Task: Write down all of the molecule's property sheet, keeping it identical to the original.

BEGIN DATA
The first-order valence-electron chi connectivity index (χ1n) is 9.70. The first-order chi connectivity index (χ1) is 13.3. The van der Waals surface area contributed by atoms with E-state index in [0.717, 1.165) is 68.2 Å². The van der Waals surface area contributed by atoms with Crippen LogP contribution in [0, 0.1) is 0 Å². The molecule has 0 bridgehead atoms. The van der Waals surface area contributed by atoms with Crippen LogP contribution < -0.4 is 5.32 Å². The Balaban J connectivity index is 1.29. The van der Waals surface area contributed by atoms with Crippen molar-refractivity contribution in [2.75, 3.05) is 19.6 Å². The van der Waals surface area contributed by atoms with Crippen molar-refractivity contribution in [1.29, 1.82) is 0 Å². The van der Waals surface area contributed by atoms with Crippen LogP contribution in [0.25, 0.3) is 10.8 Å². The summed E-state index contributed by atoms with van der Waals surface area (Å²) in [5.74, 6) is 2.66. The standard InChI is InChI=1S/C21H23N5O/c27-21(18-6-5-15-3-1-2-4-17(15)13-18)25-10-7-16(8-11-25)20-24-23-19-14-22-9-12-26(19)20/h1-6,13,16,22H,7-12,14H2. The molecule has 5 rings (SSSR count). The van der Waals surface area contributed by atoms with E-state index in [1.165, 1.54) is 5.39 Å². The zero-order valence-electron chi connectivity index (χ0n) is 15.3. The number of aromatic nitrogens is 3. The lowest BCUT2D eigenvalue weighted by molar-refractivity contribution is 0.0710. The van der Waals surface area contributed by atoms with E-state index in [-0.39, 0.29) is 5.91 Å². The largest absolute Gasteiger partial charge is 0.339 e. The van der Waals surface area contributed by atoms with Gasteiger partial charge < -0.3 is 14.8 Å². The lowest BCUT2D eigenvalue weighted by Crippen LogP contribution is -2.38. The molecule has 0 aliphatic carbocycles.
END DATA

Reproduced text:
The first-order valence-electron chi connectivity index (χ1n) is 9.70. The first-order chi connectivity index (χ1) is 13.3. The van der Waals surface area contributed by atoms with E-state index in [0.717, 1.165) is 68.2 Å². The van der Waals surface area contributed by atoms with Crippen LogP contribution in [0, 0.1) is 0 Å². The molecule has 0 bridgehead atoms. The van der Waals surface area contributed by atoms with Crippen LogP contribution < -0.4 is 5.32 Å². The Balaban J connectivity index is 1.29. The van der Waals surface area contributed by atoms with Crippen molar-refractivity contribution in [2.75, 3.05) is 19.6 Å². The van der Waals surface area contributed by atoms with Crippen molar-refractivity contribution in [1.29, 1.82) is 0 Å². The van der Waals surface area contributed by atoms with Crippen LogP contribution in [0.25, 0.3) is 10.8 Å². The summed E-state index contributed by atoms with van der Waals surface area (Å²) in [5.74, 6) is 2.66. The standard InChI is InChI=1S/C21H23N5O/c27-21(18-6-5-15-3-1-2-4-17(15)13-18)25-10-7-16(8-11-25)20-24-23-19-14-22-9-12-26(19)20/h1-6,13,16,22H,7-12,14H2. The molecule has 5 rings (SSSR count). The van der Waals surface area contributed by atoms with E-state index in [1.165, 1.54) is 5.39 Å². The zero-order valence-electron chi connectivity index (χ0n) is 15.3. The number of aromatic nitrogens is 3. The lowest BCUT2D eigenvalue weighted by molar-refractivity contribution is 0.0710. The van der Waals surface area contributed by atoms with E-state index in [-0.39, 0.29) is 5.91 Å². The largest absolute Gasteiger partial charge is 0.339 e. The van der Waals surface area contributed by atoms with Gasteiger partial charge < -0.3 is 14.8 Å². The lowest BCUT2D eigenvalue weighted by Crippen LogP contribution is -2.38. The molecule has 0 aliphatic carbocycles.